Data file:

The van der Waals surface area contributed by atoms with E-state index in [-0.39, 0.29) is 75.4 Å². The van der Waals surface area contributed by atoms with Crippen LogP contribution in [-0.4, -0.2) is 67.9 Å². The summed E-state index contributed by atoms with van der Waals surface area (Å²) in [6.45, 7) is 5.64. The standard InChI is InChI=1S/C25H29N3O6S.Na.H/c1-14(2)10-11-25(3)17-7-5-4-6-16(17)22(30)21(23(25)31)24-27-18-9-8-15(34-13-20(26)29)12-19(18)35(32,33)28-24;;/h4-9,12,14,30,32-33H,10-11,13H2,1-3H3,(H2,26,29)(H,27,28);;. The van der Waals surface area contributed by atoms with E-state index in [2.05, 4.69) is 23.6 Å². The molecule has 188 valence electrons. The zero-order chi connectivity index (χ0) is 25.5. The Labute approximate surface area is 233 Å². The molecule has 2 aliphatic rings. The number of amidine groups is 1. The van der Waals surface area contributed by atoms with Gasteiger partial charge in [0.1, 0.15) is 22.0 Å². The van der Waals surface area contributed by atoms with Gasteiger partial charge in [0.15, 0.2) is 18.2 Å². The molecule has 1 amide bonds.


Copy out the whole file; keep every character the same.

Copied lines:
The van der Waals surface area contributed by atoms with E-state index in [-0.39, 0.29) is 75.4 Å². The van der Waals surface area contributed by atoms with Crippen LogP contribution in [-0.4, -0.2) is 67.9 Å². The summed E-state index contributed by atoms with van der Waals surface area (Å²) in [6.45, 7) is 5.64. The standard InChI is InChI=1S/C25H29N3O6S.Na.H/c1-14(2)10-11-25(3)17-7-5-4-6-16(17)22(30)21(23(25)31)24-27-18-9-8-15(34-13-20(26)29)12-19(18)35(32,33)28-24;;/h4-9,12,14,30,32-33H,10-11,13H2,1-3H3,(H2,26,29)(H,27,28);;. The van der Waals surface area contributed by atoms with E-state index in [2.05, 4.69) is 23.6 Å². The molecule has 188 valence electrons. The zero-order chi connectivity index (χ0) is 25.5. The Labute approximate surface area is 233 Å². The molecule has 2 aliphatic rings. The number of amidine groups is 1. The van der Waals surface area contributed by atoms with Gasteiger partial charge in [0.1, 0.15) is 22.0 Å². The van der Waals surface area contributed by atoms with Gasteiger partial charge in [0.15, 0.2) is 18.2 Å². The molecule has 1 amide bonds.